“Ira, take old Mac down to the back field,” Father said. “The hens are scratching out the new seed.”
Ira watched his father and two of his brothers start off for the mill with a wagonload of corn. Today he didn’t mind that they were going without him. He was needed here!
In the pen where Father kept his hunting dogs, Old Mac lay in the shade, his head resting on his front paws.
“We’ve got work to do today, boy,” Ira said as he fastened the homemade leather collar around Mac’s neck and tied a length of stout rope to it. He led Mac across the barn lot, through the stand of eight-year-old pines planted just before Ira was born, and finally into the newly seeded field. “Come on, Mac! Get those hens out of here!”
Mac came fully awake and jerked on the leash, almost pulling Ira down.
“Whoa, boy! We just want to scare them.”
But Mac wasn’t used to getting orders from Ira. He ran across the field, filling the air with his baying. Ira hung on to the leash with both hands and stumbled over the lumpy soil. The rope felt like a knife against his fingers.
When they finally reached the edge of the field where a few sturdy saplings grew, Ira quickly wrapped his end of the rope around one of them. Mac still strained to be free.
“Stop it, Mac. I can’t hang on to the end of this rope much longer. I’m going to leave you tied here for just a little while.”
Ira ran back to the barn lot, where Father’s matched team of mules were munching on the late summer grass. He fastened reins onto the brass rings of the nearest mule’s harness and led her back to the new field.
The chickens, not worried about a tied dog, had returned.
“Now, I know old Bess can hold you, Mac,” Ira said as he fastened Mac’s rope to the mule’s harness. Then he scrambled onto the mule and steered her around the edge of the field, Mac following. Ira was again enjoying his feeling of responsibility.
As they came closer to the chickens, Mac sniffed. Then he threw back his head, bayed deeply, and lunged toward the hens.
Bess’s ears shot forward, and her nostrils flared. She turned to run away from Mac, but the rope pulled him after her. Mac’s barking became angry.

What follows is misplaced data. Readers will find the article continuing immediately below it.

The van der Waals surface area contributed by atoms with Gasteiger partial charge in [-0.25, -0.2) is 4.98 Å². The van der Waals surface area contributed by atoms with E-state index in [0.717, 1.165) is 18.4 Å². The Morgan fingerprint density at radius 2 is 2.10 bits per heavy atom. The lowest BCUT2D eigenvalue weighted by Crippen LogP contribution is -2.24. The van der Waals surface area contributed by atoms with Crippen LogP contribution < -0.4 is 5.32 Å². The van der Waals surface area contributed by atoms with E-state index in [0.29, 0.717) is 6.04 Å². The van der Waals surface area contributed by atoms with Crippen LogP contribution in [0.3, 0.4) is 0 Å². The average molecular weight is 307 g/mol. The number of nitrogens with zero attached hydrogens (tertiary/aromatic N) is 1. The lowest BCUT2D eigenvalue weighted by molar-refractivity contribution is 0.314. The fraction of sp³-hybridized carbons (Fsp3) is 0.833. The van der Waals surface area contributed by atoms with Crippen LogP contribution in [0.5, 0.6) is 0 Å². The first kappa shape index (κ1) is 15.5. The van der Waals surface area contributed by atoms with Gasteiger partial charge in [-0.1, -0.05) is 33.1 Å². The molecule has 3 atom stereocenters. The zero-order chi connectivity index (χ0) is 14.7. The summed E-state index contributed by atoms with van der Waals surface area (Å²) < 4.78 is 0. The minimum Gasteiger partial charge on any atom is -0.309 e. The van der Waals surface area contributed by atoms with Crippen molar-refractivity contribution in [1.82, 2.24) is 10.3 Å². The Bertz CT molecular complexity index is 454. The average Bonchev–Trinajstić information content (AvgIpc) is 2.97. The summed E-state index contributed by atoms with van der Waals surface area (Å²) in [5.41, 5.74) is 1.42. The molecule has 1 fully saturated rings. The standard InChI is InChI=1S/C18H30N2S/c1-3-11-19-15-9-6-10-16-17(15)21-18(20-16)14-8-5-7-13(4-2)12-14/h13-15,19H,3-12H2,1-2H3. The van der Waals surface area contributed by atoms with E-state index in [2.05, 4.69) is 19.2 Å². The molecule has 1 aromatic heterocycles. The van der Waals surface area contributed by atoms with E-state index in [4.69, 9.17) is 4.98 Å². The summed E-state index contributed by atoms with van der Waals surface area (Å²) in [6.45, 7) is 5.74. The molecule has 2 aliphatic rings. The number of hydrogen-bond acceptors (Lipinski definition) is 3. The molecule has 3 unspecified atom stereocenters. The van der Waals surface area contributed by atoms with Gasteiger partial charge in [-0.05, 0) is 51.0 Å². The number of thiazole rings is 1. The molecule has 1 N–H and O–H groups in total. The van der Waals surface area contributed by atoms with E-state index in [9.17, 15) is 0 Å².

“Whoa, Bess, whoa!” Ira shouted. But because the dog continued to bark near her, she circled again, and it was all Ira could do to hold on.
Soon Ira felt his legs slipping off the mule’s wet back. Then Bess’s flashing hooves were level with Ira’s eyes, and he lost his grip on the reins. He managed to push himself clear of the mule and land on the bare dirt.
At least I didn’t fall under Bess, Ira thought as he got up and brushed the dirt from his clothes.
The mule was dragging the dog through the field. Every time Bess would slow a little, Mac would start barking again and try to chase the chickens. The barking would send Bess off again through the field, dragging Mac behind her. The air was thick with dust. Ira wondered how many days it would have taken the chickens to do the damage Bess and Mac had done in fifteen minutes.
Ira worried even more as he noticed the heaving sides of both animals. “Whoa, Bess!” he shouted at the cloud of dust, but they wouldn’t let him near them.
Ira ran toward the house. His younger brother, Bert, was pulling weeds in the garden, and Ira shouted at him. “Bert, get Uncle Jesse! Bess is pulling Mac all over the field!”
The urgency in Ira’s voice sent Bert racing down the road. Soon he was back with Uncle Jesse, and all three hurried to the field.
All was quiet there. Bess and Mac had disappeared.
“If it weren’t for the trampled field, I’d think I dreamed it all,” said Ira.
“I bet Bess has headed for some water,” Uncle Jesse suggested.
They found the two animals in the pines. Bess was leaning against a tree, her sides heaving and sweat pouring off her. Mac lay nearby, panting. His tongue hung out one side of his mouth, and he rolled his eyes weakly.
“They’d better cool down before we let them near water,” Uncle Jesse cautioned.
After the animals were taken care of, Ira sat in the shade of the barn. All afternoon he sat there looking at the clouds, knowing the time when Father would get home was growing closer. He wished evening would never come.
Even when he heard the dinner bell, he still sat behind the barn.
“Mama said to bring you in to supper,” Bert said as he poked his head around the corner.
As Ira walked the length of the table, each face was turned toward the plate in front of it. None of the eleven people at the table spoke, not even Father. But eyes peeked quickly at him as he passed.
Ira put a small helping from each bowl onto his plate, and somehow managed to swallow all of it.
Finally the silent meal was over, and Mother and his sisters cleared the table. Father leaned his chair against the wall, and he and the two boys who had gone to the mill began to tell of the day’s adventures.
Each time the conversation slowed, Ira held his breath. But nothing was said about his misadventures.
Soon the kitchen was clean, and the evening had grown dark. It was bedtime, and Ira still hadn’t been punished. He slept fitfully all night, wondering what Father was thinking.
The next morning when Ira went to the barn to do his chores, Father was patiently currying Bess. “She seems to be OK. Do you want to tell me about it, Son.”
When Ira had finished, Father laid down the comb and went over to him. “Sounds like you set out to do what you had been told, but you took a wrong turn somewhere.”
Ira thought he saw a smile pull up one corner of Father’s mouth.
“I reckon those chickens have gone for good. But you and I will have to replant parts of that field. It looks like somebody held the county horse show there.”
Father’s hand was on Ira’s shoulder as they walked out of the dusky barn into the sunlight.